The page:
Renney's moves called into question

Tom Renney has some explaining to do. His management - or mismanagement - of the Rangers has left New York facing a 3-0 deficit in their best-of-seven Eastern Conference series with the New Jersey Devils.

New York Rangers coach Tom Renney has some explaining to do.

Renney is one of the leading candidates to win the Jack Adams Trophy as this year's coach of the year, but you wouldn't know it by the way his club has performed in the playoffs. The Rangers looked listless in their Eastern Conference quarter-final with the New Jersey Devils, bowing out in four consecutive games.

The boys from Manhattan were outscored 17-4 and badly outplayed by their counterparts from across the Hudson River.

Including the regular season, the Rangers lost nine straight games and endured a span of 17 consecutive periods of never holding a lead until a brief stretch in Game 4 on Saturday.

True, the Rangers were bedevilled by a rash of injuries in the post-season – leading scorer Jaromir Jagr, defenceman Darius Kasparaitis, winger Jason Ward – but some questionable decisions by Renney were also an issue.

Case in point: the Henrik Lundqvist flip-flop

Lundqvist was sensational in his freshman NHL campaign, racking up a 30-12-9 record and a stingy 2.24 goals-against average during the regular season. If not for the presence of Alexander Ovechkin and Sidney Crosby, the young Swede would be a leading candidate for the Calder Trophy as the league's top rookie.

Lundqvist makes spectacular saves look easy but he looked pretty ordinary in a 6-1 loss in Game 1. To lay all of the blame at the feet of Lundqvist would be unfair, though: the Rangers were called for 16 penalties and the Devils capitalized by scoring on five of their 13 power-play opportunities.

He was also hung out to dry by his defencemen, forced to fend off a number of odd-man rushes

How did Renney respond? He panicked and followed a "hunch" by benching the rookie and starting backup goalie Kevin Weekes in Game 2. The move didn't pan out as Weekes gave up four goals on 25 shots in a 4-1 loss.

One has to question why Renney felt compelled to make such a drastic move so early in the series, especially when they were minus Jagr (the club's best forward) and Kasparaitis (their top defenceman), and were playing on the road.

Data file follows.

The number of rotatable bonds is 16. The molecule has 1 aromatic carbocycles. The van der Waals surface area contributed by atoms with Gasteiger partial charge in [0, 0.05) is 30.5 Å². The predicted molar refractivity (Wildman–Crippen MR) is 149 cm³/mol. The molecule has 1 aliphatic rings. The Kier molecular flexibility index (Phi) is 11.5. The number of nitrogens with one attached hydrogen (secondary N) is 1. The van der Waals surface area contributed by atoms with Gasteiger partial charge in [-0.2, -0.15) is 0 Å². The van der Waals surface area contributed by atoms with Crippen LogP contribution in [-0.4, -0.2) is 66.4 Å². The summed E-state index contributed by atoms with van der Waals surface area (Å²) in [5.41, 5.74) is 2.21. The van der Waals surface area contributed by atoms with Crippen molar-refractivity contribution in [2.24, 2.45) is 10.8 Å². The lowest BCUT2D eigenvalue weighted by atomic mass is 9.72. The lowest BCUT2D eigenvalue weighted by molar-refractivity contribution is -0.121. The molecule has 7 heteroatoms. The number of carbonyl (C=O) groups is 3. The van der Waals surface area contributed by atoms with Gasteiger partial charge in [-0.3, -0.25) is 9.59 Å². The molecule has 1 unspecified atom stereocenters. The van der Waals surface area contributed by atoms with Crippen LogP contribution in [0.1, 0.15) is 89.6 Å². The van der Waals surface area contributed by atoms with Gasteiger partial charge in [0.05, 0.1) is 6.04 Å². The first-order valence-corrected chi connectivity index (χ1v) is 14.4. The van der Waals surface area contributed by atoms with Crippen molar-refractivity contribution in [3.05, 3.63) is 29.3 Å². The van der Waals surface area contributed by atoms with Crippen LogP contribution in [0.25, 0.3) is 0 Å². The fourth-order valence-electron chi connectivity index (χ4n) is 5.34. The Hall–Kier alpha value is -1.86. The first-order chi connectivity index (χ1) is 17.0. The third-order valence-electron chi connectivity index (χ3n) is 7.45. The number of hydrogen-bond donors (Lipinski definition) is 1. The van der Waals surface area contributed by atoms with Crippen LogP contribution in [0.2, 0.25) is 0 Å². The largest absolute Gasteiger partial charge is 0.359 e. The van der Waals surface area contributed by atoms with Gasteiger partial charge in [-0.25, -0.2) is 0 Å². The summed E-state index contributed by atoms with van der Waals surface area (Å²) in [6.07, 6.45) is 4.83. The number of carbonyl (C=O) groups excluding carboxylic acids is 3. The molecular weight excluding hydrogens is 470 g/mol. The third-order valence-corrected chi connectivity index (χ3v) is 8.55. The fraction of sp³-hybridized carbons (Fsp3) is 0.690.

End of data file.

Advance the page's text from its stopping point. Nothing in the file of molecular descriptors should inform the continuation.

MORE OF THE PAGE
Surely it would have made more sense to go back to Lundqvist in Game 2 to show the rookie goalie he hadn't lost faith in him.

It's not terribly surprising that when Renney went back to Lundqvist in Game 3, he couldn't turn the tide – New York was blanked 3-0 on home ice – and keep the Rangers from edging closer to a first-round playoff exit.

And what about Renney's decision to play Jagr in Game 3?

After sitting out Game 2, Jagr admitted that he would need a miracle to be healthy enough to play in Game 3. And yet, he did play, failing miserably in his attempt to rejuvenate New York – he was held to one shot and wasn't even skating on the Rangers' top line by the end of the contest.

The Czech sniper was trying to serve as a decoy, someone who would divert the Devils' attention. Instead, his laboured presence on the ice proved to be a distraction for his teammates.

Jagr might have convinced his coach that he was fit to play, but it's Renney's responsibility to put his best team available on the ice. Jagr was far from his best on Wednesday.

Renney admitted that he considered bringing in young reinforcements from New York's American Hockey League affiliate in Hartford earlier in the series, but a sense of loyalty to the players who propelled the Rangers into the post-season for the first time in nine years prevented him from doing so.

"I've been guilty more of coaching with my heart than my head, and I have to overcome that," Renney acknowledged to the New York Post.

In the end it was too late.